Riding bicycles on sidewalks is strictly prohibited.
Remember that bicycle riders on public roads have the same rights and responsibilities as motorists and are subject to the same rules and regulations. Be sure to read the 8th Fighter Wing Community of Standards for more information.
For all you oxygen-starved joggers, think safety! In addition to wearing the reflective clothing and warming up properly, be sure to jog only in approved locations when wearing earphones.
Here are a few tips to keep you safe on Kunsan:
Will wear a reflective vest or other reflective material while on a public roadway, street, bicycle path, or any other right-of-way during the hours of sunset to sunrise.
Must not wear headphones on or adjacent to (e.g., sidewalks) roads and streets. The running track is not considered adjacent to a street or road. By exception, joggers may wear headphones while running along the green highlighted path shown in the Community of Standards.
During the last softball season, several Kunsan members received knee injuries while playing softball. The majority of these injuries were caused by twisting the Anterior Cruciate Ligament. ACL injuries can take place without any contact at all. It can simply occur when a player tries to make a quick turn while running.
Perform these simple items to avoid softball injuries this season:
Warming up: Warming up properly before a game is one of the easiest ways to avoid injuries. Do not stretch a muscle that is cold. Spend 15 minutes jogging, throwing catches, and then take a couple of laps around the field. Once you have worked up a sweat, then do your stretching.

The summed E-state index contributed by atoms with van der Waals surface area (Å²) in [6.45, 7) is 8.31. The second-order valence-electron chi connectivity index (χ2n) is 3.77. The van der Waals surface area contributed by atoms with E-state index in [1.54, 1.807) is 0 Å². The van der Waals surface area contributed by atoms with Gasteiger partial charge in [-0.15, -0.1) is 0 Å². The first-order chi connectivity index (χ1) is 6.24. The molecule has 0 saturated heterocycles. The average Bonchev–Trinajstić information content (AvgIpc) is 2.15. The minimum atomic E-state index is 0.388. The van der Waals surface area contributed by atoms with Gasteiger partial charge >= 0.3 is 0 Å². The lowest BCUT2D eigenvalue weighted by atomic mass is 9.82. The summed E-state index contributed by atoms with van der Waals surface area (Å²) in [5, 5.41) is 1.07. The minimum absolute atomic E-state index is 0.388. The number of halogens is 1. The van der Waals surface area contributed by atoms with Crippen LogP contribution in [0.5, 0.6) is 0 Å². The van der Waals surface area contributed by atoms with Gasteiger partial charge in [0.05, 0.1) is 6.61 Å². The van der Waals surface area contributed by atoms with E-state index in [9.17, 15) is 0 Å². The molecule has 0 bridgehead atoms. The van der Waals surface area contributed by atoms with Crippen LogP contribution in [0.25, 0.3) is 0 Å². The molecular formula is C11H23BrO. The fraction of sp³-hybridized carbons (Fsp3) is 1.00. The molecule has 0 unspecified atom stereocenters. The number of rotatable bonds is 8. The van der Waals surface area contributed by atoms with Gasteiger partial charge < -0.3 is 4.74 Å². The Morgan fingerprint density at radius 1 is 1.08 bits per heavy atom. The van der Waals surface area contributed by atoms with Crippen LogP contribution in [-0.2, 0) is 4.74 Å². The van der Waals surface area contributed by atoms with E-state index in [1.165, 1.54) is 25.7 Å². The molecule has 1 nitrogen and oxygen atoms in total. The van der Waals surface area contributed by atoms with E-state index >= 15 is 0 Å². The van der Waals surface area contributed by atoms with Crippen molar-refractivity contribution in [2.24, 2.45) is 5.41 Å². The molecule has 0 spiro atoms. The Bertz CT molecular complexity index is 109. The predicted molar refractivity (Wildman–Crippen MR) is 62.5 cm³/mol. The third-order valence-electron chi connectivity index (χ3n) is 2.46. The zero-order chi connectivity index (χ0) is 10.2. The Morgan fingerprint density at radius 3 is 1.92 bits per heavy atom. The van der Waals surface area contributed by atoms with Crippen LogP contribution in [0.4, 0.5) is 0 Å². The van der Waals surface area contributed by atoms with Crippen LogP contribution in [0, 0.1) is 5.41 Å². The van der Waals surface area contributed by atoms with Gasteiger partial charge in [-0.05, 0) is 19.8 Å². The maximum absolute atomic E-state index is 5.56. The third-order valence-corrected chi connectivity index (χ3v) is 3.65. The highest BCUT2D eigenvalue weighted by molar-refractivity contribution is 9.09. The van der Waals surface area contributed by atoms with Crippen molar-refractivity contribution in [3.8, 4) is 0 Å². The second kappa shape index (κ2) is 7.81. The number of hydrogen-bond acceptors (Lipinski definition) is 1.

Dress for success: Aside from being physically prepared, players (especially the catcher) need to dress for the occasion. In a recent softball mishap, a catcher who was not wearing a mask, suffered a broken right cheekbone when he was hit by a ball thrown by the first baseman.
Know your surroundings: Pay attention to the conditions of the field. Many games are played on fields which are less than perfect. Players, coaches and umpires must inspect the field for unsafe conditions. The umpire has the option to cancel the game due to unsafe field conditions.
Nearly every year Air Force members suffer from drowning mishaps in rivers, lakes and pools. A recent American Red Cross survey shows that one in four people know someone who has drowned. With so many planning to be in, on or near the water, it is important to follow the basics of water safety.